The Iranians continued to mount counteroffensives. Bustan in the central sector was recaptured with the late November 1981 onslaught, while the battle in the north (Sumer and Shah-i-pol) was less decisive. Iran concentrated its efforts in the southern sector during the second half of March 1982, forcing the Iraqi army to redeploy along a line more or less coinciding with the border. At the end of April it launched a “holy war,” retaking Khorramshahr without much difficulty on May 24. In late June 1982 Iraq withdrew from most of the positions it still held in Iranian territory.
The war entered a new stalemate, with offensive and defensive roles reversed. Iran’s July 1982 offensive in the south was inconclusive. Another one in the north in October 1982 improved the Iranian position but failed to break through Iraqi defense lines around Mandali. Weakened by losses in its air force and artillery, Iran no longer appeared capable of sustaining its effort. It continued to mount impressive “human waves,” but they seemed to include fewer and fewer adults. Its only armored infantry division was blocked east of Basra. Troop morale had declined since the recapture of Khorramshahr six months earlier.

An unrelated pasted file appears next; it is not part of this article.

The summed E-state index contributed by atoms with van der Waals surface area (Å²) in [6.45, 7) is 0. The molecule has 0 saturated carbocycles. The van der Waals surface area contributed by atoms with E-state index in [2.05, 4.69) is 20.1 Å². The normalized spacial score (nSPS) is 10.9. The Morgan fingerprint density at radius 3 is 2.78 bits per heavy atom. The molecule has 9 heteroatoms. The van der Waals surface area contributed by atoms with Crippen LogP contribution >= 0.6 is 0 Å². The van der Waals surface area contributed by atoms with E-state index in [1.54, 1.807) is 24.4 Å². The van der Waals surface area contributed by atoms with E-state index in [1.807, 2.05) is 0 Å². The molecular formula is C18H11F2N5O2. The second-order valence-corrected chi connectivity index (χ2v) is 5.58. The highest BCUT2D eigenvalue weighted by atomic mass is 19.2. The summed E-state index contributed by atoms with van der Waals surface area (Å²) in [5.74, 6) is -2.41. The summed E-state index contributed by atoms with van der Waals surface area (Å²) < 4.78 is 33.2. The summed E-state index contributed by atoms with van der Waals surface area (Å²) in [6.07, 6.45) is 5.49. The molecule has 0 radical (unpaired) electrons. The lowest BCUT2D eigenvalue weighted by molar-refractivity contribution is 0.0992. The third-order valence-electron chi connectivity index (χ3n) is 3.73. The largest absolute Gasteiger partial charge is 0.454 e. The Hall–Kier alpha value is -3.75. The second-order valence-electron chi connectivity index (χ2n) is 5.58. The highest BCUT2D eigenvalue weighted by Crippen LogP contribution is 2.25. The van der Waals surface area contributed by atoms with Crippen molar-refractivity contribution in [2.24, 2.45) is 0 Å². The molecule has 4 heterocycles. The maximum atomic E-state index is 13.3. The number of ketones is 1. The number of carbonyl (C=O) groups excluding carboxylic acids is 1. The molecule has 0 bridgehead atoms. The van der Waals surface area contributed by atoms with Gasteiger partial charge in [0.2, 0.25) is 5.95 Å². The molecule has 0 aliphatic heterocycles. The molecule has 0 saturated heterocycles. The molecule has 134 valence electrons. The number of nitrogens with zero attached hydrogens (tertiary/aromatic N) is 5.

The &ldquoquot;Muharram” offensive of November 1982, launched in the middle of the rainy season, was intended to interfere with Iraqi troop movement in the al-‘Amara area (Maysan) and, if successful, proceed to cut the Baghdad-Basra highway, some 50 kilometers from the Iranian positions. A 300-square kilometer pocket of Iraqi territory was occupied, but Iraq managed to resist the Iranian assault by calling in its Gazelle helicopters. The new Iraqi air superiority was forcing Iran to launch its attacks before dawn. On the ground, Baghdad’s arsenal now included some 400 new T-55 tanks and 250 new Polish- and Soviet-made T-72s, Soviet deliveries most likely having resumed four or five months earlier.